Tuesday, October 2, 2012

Waller sidles up to big business, Banks refuses to, campaign picks up

Yesterday at the Stennis Institute/Capitol Press Corps forum, the candidates for the Central District Supreme Court spot squared off over campaign finance.  The issue arose because sitting Chief Justice Bill Waller has been taking money from political action committees (PACs), while his challenger, Rep. Earle Banks, has not.

Banks' response to Waller's acceptance of PAC money is was powerful, especially considering how former Chief Justice Jim Smith lost his seat (in the very same Central District) 4 years ago:
“With no disrespect, there’s a lot of PAC money been going around,” Banks said. “And it’s not for Earle Banks. And that’s fine. Because Earle Banks is going to be the candidate for the people of Mississippi … blue-collar workers, to everybody whether you’re in the ivory tower or whether you’re the man on the street, whether construction or whatever. I will be fair in hearing your case before this court.”
The conventional wisdom is that former Chief Justice Jim Smith lost his seat due in large part to a perception that the Mississippi Supreme Court had been bought and paid for by big business, and wasn't being fair to average Mississippians.  The fundraiser invitation linked below is going to add fuel to the idea that Waller is a sock puppet for corporations and the wealthy, not the average Mississippian.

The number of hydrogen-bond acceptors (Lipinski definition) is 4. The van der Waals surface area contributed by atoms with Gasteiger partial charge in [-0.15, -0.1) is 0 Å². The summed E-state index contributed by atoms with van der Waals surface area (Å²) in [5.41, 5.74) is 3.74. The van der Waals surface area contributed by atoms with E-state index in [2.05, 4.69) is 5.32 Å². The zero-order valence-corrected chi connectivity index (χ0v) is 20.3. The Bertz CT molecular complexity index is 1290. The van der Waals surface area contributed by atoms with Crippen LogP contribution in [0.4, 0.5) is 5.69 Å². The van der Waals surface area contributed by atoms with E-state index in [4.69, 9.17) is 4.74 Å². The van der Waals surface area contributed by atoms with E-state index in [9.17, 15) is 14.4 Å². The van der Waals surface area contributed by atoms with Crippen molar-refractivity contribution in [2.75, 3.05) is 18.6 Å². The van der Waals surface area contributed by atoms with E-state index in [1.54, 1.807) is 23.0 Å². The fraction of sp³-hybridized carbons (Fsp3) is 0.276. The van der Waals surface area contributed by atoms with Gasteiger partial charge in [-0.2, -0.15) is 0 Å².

Follow the jump to see the Waller fundraiser invitation at issue.

Waller Fundraiser Invitation

That invite reads like someone who is trying to lose a race in the Central District in an Obama election year, which has a BVAP of 53%.


James said...

Nice commentary from you Matt, since you weren't there. But - not surprisingly you leave out the more interesting facts that came from this exchange.

After Banks raised the issue of Waller taking PAC money, in the questions part of the program, Banks was asked if he has accepted PAC money as a legislator.

Banks acknowledged that he had - but that he didn't think it ok for a judge, although acknowledging that both were perfectly legal. But Banks, in trying to address why one was ok and the other (in his opinion, not) was that he thought judges should be representing people, not corporations.

He failed to address the question - while a legislator, was he not elected to "represent people"?

Matt Eichelberger said...

I can watch a video and read a press report, James. I also hold Supreme Court justices to a higher standard than legislators. So do many members of the legal profession and the public at large.